You’re raising two Jewish-Asian children—Ari, 8, and Talia, 5. What sorts of questions do you anticipate they will have?

Leavitt: This book was very personal for Helen and me. A lot of the investigation we did pointed to how we parent and help two young people come together with all these aspects of their backgrounds in one little body. What we heard when we asked the mixed-race millennials was that they wanted their parents to provide all of the streams of their heritages, including traditions and cultural insights, and let the kids sort them out.

Mark Zuckerberg and Priscilla Chan are perhaps one of the most famous Jewish-Asian couples. What was the Jewish community’s reaction to their marriage?

Leavitt: One of the reasons we felt strongly about showcasing the story of their relationship early on [in the book] was not so much for the couple themselves, but for what turned out to be an enormous variety of reactions to their marriage. Taking a quick trip to the blogosphere showed us everything from huge enthusiasm about “love conquers all” or “technology will help break down barriers” or “people who pursue education can always find love” to the other end of the spectrum, which included racist, stereotypical, reductionist views, especially about Dr. Chan. There were so many assumptions made about her because of her racial presentation that were very negative and led people to make negative, biting observations about them getting together.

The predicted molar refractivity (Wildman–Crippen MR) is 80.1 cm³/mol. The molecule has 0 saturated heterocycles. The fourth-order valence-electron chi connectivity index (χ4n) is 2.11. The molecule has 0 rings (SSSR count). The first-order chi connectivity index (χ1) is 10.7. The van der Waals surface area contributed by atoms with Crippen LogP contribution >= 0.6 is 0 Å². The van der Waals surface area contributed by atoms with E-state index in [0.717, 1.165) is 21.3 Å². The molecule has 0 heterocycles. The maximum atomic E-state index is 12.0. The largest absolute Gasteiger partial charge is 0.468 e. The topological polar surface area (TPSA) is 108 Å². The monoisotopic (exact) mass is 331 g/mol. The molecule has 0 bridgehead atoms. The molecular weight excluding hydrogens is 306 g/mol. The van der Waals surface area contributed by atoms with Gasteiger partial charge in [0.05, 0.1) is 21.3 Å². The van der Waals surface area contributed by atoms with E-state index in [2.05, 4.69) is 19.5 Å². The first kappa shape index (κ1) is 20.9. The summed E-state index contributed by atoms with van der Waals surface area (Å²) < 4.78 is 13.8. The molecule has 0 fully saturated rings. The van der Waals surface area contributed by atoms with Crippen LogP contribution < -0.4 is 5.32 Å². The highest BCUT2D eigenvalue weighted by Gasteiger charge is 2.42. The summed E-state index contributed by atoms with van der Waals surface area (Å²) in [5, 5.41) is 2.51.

From reading “JewAsian” I get the sense that Asian spouses struggle with transmitting their heritage to their children. Why is that?

Kim&LeavittKim: The identity in the families and the identities among the adult millennial kids tend to be more strongly felt in terms of Jewish identity versus Asian identity. While adult Asian kids would never reject their heritage on the Asian side, it doesn’t take place as much or as strongly as it does on the Jewish side. Oftentimes interviewees would talk about the food or the celebration of an Asian holiday—things that are largely symbolic. On the Jewish side there was a more ongoing kind of penetration in their lives around the body of ideas and practices associated with Judaism, as well as the practices associated with instilling a Jewish identity. Also, as a parent it’s difficult for me, as a second-generation Korean-American who was in between two different worlds, to not have the kind of ethnic resources that would help me instill a Korean identity in my kids. Jews also have a text they can turn to—the Torah. No matter where they stand in terms of religiosity or identity, they always have that. I think that is very poignant. There is no comparable text for an Asian ethnic group.